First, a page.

The commander sits in a chair, his back to the television set, and points to a military map on the wall. "You see," he says, "I am responsible for an area half the size of Italy." Then he rattles off the relevant statistics. Of the 1,800 soldiers under his command, only 270 can go on patrol. If he sends two units out on patrol, they can easily find themselves operating 400 kilometers (249 miles) apart. "It's as if one of them were in Turin and the other in Venice," says the general.
The news that reaches Berlin from Afghanistan these days is simply too horrific. Members of parliament who have visited the country describe a place on the verge of collapse. Instead of declining, the problems of poverty, corruption, violence and sheer hopelessness are on the rise. Government institutions are virtually nonexistent in many parts of the country, the police are corrupt and overworked and the military isn't in much better shape. The effects of Western development aid go largely unnoticed by much of the population.
The security situation is also becoming more and more precarious. More than 5,000 people were killed in attacks or combat during the first nine months of this year alone. According to a United Nations report, acts of violence have increased by close to 30 percent this year. Three-quarters of the attacks are directed against Afghan soldiers, police officers and foreign troops, "in a deliberate and calculated effort to impede the establishment of legitimate government institutions," the UN report states.
The situation on the military front is unclear. In a Sep. 18 classified report labeled "Urgent" to the governments of European Union member states, the EU's special envoy in Kabul, Spain's Francesc Vendrell, identifies a "paradoxical trend." "While ISAF is achieving significant military successes against the insurgents, especially as a result of targeted attacks on Taliban commanders," Vendrell writes, "the unsafe zone in which the insurgents operate is growing." Even a weak Taliban presence is sufficient, Vendrell continues, to bring "normal government activities to an end" and to bring large segments of the population under the influence of the insurgents.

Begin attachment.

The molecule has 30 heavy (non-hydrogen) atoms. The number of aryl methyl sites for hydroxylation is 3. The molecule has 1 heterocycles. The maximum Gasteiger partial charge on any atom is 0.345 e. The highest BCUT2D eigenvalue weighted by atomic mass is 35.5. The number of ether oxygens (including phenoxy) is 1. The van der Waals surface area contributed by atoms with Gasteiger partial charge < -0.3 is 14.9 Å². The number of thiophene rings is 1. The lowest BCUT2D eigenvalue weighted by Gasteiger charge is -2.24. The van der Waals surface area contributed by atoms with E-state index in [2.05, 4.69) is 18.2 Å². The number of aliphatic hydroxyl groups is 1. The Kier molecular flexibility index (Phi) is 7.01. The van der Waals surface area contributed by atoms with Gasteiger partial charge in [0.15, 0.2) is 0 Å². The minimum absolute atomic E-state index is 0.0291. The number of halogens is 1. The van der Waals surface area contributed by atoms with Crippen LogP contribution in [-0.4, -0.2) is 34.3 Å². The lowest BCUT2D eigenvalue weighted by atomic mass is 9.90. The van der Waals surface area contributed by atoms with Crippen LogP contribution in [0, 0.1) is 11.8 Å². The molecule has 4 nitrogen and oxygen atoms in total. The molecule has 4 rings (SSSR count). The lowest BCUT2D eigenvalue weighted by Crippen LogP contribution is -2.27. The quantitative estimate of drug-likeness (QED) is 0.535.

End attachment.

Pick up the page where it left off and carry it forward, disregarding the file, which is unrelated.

Vendrell's conclusions coincide with the results of a study by the Senlis Council, an international think tank, which conducted a survey in March of 12,000 Afghan men in the southern and eastern sections of the country, regions which have seen fierce fighting. The study's conclusions were devastating. In late 2001, the vast majority of Afghans believed that the Taliban had been defeated once and for all. Today only half of those surveyed are convinced that international forces will win the war against the insurgents in southern Afghanistan. It appears that although the Taliban is unlikely to win the war militarily, it is increasingly emerging victorious in the battle for public opinion. (...)
The German way had a good start as long as the conditions did not detoriate. When they did, Germany's trousers slipped down. Since close to six years, needed changes were not implemented by all nations committed to Afghnaistan, and needed support levels were missed by far by the international community. Where last winter I warned that the Afghanistan mission was running on a thin line between regaining previopusly detoriating chances for success, and total failure, I must conclude from analysis like this essay and personal feedback by people I know and who have to deal in that place professionally, that the Afghanistan war is lost for sure, since I see no realistic chance anymore that Western governments would ever give it the ressources and attention that it would take to throw around the rudder again. and that would mean an incrasing of committment on all levels and in all aspects, financially, economically, militarily, by several hundred percent. Guess yourself how realistic that is - not more realistic than to see the Us sending 300.000 additional troops into Iraq.
The plain down-to-earth conclusion: after six years of war, NATO states have lost two major internatio0nal engagements - totally, completely, and miserably. Western governments will squirm for another, probably longer time to come before finding some formulations and half-truths behind which they could hide when retreating. This will only delay the score becoming offical - it will not prevent it anymore.
Fools in office thought they could repair in a cheap, easy way, what a quarter of a century of constant war has destroyed. As fools they came, and as fools they will leave.
"Trapped in the Afghan maze."